Drilling foundation for condensate line.

My split system 's air handler is located in my crawl space. I have been th inking of drilling a hole in the side of the foundation to run a pvc line o ut for a condensate drain. The hole would need to be below the dirt level o utside. I would burry the pipe and run it down hill to daylight at my drive way. Would this be a problem or would frilling a hole underground cause moi sture/water problems?
Thanks,
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On 06/15/2015 8:45 AM, snipped-for-privacy@yahoo.com wrote:

Not necessarily, but it's always going to end up as a "weak link" as a potential entry point as any sealant has a possibility of a failure. The level of risk depends heavily upon overall drainage and the amount of water/rainfall one has in an area and the like of which we "know nuthink!" from the posting so no way to judge.
One way this is done routinely is via a condensate pump to raise the level and then the the exit line can be above grade and buried if desired. The main unit here is in the basement and is so equipped altho it just goes down a drain it travels overhead to get there. Been that way for 35+ yr now with no problems. We put in a new system a few years ago as an efficiency upgrade (primarily on the furnace side) and out of general principles put in a new condensate pump altho the original was still running fine and no indications it wouldn't have continued indefinitely but figured after 30 yr or so it deserved a rest...just as an indication of reliability.
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On Monday, June 15, 2015 at 10:11:56 AM UTC-4, dpb wrote:

Condensate pumps have advantages and disadvantages. Disadvantage is that it's a pump and pumps that cycle a lot don't last. I just had a Little Giant that was 3 years old crap out due to a failed switch. It was replaceable, but still cost me $20. But given the requirements so far, a pump sounds like a viable solution here.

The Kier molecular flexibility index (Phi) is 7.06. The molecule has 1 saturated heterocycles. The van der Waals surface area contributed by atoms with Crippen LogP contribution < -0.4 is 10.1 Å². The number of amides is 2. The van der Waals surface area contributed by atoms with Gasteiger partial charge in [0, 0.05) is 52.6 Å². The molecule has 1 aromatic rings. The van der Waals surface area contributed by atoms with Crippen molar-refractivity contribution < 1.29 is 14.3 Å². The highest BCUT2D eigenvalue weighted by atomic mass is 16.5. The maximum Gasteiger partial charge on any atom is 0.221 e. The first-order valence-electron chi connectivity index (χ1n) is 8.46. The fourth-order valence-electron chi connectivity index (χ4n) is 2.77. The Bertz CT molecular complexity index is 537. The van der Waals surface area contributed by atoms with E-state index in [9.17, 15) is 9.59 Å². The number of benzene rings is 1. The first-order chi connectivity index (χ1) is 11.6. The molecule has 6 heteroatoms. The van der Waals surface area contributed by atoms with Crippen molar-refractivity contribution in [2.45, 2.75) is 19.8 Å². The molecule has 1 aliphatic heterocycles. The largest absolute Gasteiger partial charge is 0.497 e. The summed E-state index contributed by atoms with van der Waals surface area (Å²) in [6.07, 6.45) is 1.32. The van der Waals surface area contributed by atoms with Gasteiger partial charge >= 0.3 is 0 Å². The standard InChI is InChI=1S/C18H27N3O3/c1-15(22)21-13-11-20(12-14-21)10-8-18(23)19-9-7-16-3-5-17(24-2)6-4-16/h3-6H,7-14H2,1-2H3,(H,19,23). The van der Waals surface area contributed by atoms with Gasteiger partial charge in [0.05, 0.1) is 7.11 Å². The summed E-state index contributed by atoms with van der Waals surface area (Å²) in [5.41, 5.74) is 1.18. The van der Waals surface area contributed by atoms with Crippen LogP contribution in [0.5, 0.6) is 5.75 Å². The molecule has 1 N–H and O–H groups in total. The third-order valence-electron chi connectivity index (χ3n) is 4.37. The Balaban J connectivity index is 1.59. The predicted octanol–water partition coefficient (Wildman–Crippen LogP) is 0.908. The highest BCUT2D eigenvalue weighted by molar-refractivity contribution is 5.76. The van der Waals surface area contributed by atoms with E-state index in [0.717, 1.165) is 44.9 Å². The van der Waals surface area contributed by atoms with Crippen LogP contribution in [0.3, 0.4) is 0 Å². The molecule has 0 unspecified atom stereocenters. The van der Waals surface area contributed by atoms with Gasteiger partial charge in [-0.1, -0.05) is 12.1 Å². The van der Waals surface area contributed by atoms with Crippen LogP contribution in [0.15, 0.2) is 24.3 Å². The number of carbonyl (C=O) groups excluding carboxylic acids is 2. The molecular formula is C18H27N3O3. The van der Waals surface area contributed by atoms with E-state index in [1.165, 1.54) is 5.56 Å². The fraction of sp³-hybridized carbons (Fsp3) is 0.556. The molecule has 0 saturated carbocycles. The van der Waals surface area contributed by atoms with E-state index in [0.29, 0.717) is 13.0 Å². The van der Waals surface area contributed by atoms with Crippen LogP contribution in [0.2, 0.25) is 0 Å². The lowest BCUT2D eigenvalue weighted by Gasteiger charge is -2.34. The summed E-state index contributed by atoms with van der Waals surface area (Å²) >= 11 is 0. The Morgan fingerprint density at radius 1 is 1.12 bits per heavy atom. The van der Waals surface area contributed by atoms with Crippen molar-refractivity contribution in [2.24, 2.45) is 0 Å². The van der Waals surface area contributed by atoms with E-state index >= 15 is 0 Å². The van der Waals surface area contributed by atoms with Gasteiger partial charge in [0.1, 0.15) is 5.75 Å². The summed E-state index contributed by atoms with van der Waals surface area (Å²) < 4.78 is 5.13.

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On 06/15/2015 11:59 AM, trader_4 wrote: ...

Well, as said, the one that we replaced just on general principles when replaced the furnaces was 30+ and still going strong...I forget the brand; it was supplied by the HVAC contractor though, not just some box store throwaway. I have every expectation the one there now will be there after I'm gone...
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On Monday, June 15, 2015 at 3:26:39 PM UTC-4, dpb wrote:

I hope you're right. But Little Giant isn't a throw away, AFAIK either. From all that I see, they are one of the major manufacturers. A lot of stuff that lasted 30+ years, doesn't last if you buy it new today. HVAC equipment itself is a good example. See my thread about the 4 year old condenser fan that just died on mine. Old one, 25 years old, like your condensate pump, was still working when it was hauled away.
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On 06/15/2015 5:26 PM, trader_4 wrote:

Well, I guess if it goes, I'll just put the other one back; it's sitting in the back room in a box...
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On Monday, June 15, 2015 at 8:45:58 AM UTC-5, snipped-for-privacy@yahoo.com wrote:

out for a condensate drain. The hole would need to be below the dirt level outside. I would burry the pipe and run it down hill to daylight at my dri veway. Would this be a problem or would frilling a hole underground cause m oisture/water problems?

I would be a little concerned about what might crawl up the pipe.
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On Monday, June 15, 2015 at 8:45:58 AM UTC-5, snipped-for-privacy@yahoo.com wrote:

out for a condensate drain. The hole would need to be below the dirt level outside. I would burry the pipe and run it down hill to daylight at my dri veway. Would this be a problem or would frilling a hole underground cause m oisture/water problems?

Agree with dpb...I have seen these in operation (14 yrs at work) without a problem) http://www.supplyhouse.com/Little-Giant-554401-VCMA-15UL-65-GPH-Au tomatic-Condensate-Removal-Pump-14719000-p?gclid=Cj0KEQjw7_mrBRDH4Y2UjLHE mfcBEiQA8OTHf3JBughcH3FE2bBfAoJmiobON-PKQPmoiQeyEv3Agq8aAhLE8P8HAQ
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On 06/15/2015 9:33 AM, bob_villa wrote:

Tho I was going to note that the very same basement drain that the condensate above goes out of _does_ penetrate the basement wall below grade (as well as do electric and water service entrances) so there's no real gain regarding penetrations here on that regard... :)
Then again, it doesn't rain a tremendous amount here and with reasonable drainage water has never been an issue in the basement. Couldn't say that for some other places I've lived or necessarily for everywhere...
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On Monday, June 15, 2015 at 4:37:50 PM UTC-4, dpb wrote:

ine out for a condensate drain. The hole would need to be below the dirt le vel outside. I would burry the pipe and run it down hill to daylight at my driveway. Would this be a problem or would frilling a hole underground caus e moisture/water problems?

H-Automatic-Condensate-Removal-Pump-14719000-p?gclid=Cj0KEQjw7_mrBRDH4Y2U jLHEmfcBEiQA8OTHf3JBughcH3FE2bBfAoJmiobON-PKQPmoiQeyEv3Agq8aAhLE8P8HAQ

i ran the condensate line to the sanitary sewer alongside the washing machi ne drain hose.
that passed TWOhome inspections and the community sewer inspection.
probably easier to use pump to a convenient sewer connection
mine goes in the washtub
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